Some of the biggest steps in DEI happen naturally once organizations make a commitment and empower groups such as the three listed above. For example, once more diverse employees are hired, they will open the door to even more diverse candidates through their network of past employers, peers and academic institutions.

Organizations can also leverage new talent pipelines by partnering with organizations that support DEI efforts and focus on recruiting diverse talent.

What Does Winning Look Like with DEI?

Another important step in creating a DEI culture is establishing goals and metrics that give leadership a way to measure success (or the need to alter their current approach). Some of the key considerations in this area include the following. Companies can do so by integrating DEI efforts into overall strategic goals, use statistics to keep those in charge of DEI accountable and establishing targets and goals by using measurable statistics.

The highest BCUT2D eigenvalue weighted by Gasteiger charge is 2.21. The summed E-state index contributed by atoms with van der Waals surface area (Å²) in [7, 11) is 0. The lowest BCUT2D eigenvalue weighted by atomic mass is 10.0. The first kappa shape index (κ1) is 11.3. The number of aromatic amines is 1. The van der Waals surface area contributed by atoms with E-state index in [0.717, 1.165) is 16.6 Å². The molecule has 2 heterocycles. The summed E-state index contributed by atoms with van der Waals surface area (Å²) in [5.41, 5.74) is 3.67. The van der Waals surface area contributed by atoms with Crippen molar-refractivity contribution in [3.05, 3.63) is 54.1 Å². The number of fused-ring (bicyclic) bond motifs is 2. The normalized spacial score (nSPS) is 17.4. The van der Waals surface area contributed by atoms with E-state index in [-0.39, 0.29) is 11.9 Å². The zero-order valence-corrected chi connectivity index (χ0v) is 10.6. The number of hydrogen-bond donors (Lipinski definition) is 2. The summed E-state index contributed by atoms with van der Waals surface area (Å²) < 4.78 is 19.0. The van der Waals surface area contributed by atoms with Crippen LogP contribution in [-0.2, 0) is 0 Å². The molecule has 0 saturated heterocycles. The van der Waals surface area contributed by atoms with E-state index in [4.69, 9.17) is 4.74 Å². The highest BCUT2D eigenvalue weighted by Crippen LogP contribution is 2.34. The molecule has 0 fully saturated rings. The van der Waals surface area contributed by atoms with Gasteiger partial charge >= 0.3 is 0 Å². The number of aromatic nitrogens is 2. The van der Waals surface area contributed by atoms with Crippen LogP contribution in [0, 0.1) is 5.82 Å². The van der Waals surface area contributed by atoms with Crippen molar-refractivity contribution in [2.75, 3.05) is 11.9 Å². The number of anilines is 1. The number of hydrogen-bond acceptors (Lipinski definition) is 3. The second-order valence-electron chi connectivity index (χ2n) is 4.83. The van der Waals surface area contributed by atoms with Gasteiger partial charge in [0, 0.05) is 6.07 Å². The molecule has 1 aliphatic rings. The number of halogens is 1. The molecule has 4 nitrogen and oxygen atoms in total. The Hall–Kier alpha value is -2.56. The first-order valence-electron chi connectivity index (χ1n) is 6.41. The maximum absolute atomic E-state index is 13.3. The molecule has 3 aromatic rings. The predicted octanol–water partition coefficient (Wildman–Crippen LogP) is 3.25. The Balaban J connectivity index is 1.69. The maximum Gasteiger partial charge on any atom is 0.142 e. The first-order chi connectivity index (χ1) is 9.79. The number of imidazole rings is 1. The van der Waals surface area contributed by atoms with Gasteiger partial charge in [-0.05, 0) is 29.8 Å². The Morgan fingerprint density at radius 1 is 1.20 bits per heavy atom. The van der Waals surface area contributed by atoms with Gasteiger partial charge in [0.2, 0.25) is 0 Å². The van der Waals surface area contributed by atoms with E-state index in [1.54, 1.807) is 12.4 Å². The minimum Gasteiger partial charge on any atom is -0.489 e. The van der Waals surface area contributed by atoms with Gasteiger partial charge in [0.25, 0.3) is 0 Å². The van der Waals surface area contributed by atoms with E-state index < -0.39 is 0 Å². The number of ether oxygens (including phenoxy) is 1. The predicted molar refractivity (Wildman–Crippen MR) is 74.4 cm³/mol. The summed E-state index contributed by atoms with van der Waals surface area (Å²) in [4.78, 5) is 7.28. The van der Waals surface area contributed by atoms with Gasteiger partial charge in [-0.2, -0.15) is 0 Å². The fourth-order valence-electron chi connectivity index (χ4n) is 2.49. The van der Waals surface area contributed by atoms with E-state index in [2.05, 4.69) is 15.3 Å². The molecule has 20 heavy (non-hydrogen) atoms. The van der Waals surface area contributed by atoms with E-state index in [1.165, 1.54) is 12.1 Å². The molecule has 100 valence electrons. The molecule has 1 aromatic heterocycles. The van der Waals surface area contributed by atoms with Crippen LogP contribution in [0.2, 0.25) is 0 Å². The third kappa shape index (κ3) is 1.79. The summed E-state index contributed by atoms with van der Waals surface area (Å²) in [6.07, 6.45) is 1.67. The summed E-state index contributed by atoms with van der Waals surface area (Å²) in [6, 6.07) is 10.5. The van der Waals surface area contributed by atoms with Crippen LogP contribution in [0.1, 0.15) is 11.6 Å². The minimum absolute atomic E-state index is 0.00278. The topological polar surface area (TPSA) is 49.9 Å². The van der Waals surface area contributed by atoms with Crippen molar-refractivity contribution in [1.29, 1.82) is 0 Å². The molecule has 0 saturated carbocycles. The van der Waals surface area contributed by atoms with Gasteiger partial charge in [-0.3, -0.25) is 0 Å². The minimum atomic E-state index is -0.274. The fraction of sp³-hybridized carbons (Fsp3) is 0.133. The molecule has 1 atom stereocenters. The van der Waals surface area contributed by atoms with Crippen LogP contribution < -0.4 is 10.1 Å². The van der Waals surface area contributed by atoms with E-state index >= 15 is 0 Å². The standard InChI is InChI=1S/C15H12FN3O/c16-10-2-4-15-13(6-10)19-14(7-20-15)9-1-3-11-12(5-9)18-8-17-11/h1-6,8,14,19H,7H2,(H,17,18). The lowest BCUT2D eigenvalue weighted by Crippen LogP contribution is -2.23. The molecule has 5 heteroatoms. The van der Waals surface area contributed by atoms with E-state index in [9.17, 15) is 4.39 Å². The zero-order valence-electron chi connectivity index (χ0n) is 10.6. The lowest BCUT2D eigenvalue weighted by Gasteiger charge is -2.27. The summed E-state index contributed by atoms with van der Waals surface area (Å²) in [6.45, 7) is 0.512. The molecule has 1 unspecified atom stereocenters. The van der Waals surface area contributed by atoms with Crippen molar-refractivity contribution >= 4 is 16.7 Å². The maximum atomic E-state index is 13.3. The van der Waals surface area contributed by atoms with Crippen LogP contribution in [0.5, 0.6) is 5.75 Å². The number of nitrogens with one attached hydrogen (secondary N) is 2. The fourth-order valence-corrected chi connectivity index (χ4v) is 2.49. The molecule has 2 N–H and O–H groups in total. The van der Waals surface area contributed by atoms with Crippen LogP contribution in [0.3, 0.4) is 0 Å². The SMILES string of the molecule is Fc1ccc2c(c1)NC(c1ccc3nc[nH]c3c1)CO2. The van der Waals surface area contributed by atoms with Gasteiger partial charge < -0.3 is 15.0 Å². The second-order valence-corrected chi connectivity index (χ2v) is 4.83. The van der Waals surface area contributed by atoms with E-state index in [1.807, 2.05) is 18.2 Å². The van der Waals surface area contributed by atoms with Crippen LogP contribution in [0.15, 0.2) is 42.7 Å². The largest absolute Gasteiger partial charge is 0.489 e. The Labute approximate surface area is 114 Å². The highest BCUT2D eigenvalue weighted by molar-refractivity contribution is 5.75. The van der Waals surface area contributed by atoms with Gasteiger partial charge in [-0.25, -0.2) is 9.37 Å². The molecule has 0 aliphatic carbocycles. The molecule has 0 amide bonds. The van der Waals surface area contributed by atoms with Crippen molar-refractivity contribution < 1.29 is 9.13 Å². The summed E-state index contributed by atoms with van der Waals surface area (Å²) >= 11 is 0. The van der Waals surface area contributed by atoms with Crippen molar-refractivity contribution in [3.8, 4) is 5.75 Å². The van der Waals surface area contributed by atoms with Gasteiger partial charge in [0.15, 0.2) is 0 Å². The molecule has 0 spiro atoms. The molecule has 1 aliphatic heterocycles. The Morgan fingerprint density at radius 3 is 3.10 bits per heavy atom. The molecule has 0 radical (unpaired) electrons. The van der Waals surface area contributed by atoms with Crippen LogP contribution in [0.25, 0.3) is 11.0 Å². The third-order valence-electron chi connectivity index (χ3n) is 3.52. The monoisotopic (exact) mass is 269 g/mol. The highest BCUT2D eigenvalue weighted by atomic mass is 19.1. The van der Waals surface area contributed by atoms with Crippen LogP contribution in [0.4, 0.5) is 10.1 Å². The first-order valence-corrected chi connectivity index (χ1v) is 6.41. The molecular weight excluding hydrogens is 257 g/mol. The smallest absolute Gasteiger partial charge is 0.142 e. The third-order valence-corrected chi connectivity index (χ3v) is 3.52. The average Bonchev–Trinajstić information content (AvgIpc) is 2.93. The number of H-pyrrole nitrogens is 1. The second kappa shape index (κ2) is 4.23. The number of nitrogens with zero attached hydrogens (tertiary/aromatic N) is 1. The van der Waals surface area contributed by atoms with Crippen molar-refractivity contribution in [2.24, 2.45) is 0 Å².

Another great way to hold your company accountable for its DEI efforts is to take DiversityInc’s annual Top 50 survey, which we analyze to create our Top 50 Companies for Diversity list each year.

As part of the survey, we assess companies with 750 or more full-time employees on workplace fairness, equity and inclusion initiatives and outcomes focused on leadership accountability, organizational programs and practices as well as human capital metrics. Our extensive, data-driven analysis is based on empirical data obtained through organizations completing and submitting the online survey and allows companies to advance their equity and inclusion strategy to improve hiring and retention, leadership accountability, talent programs, workplace practices, supplier diversity and philanthropy.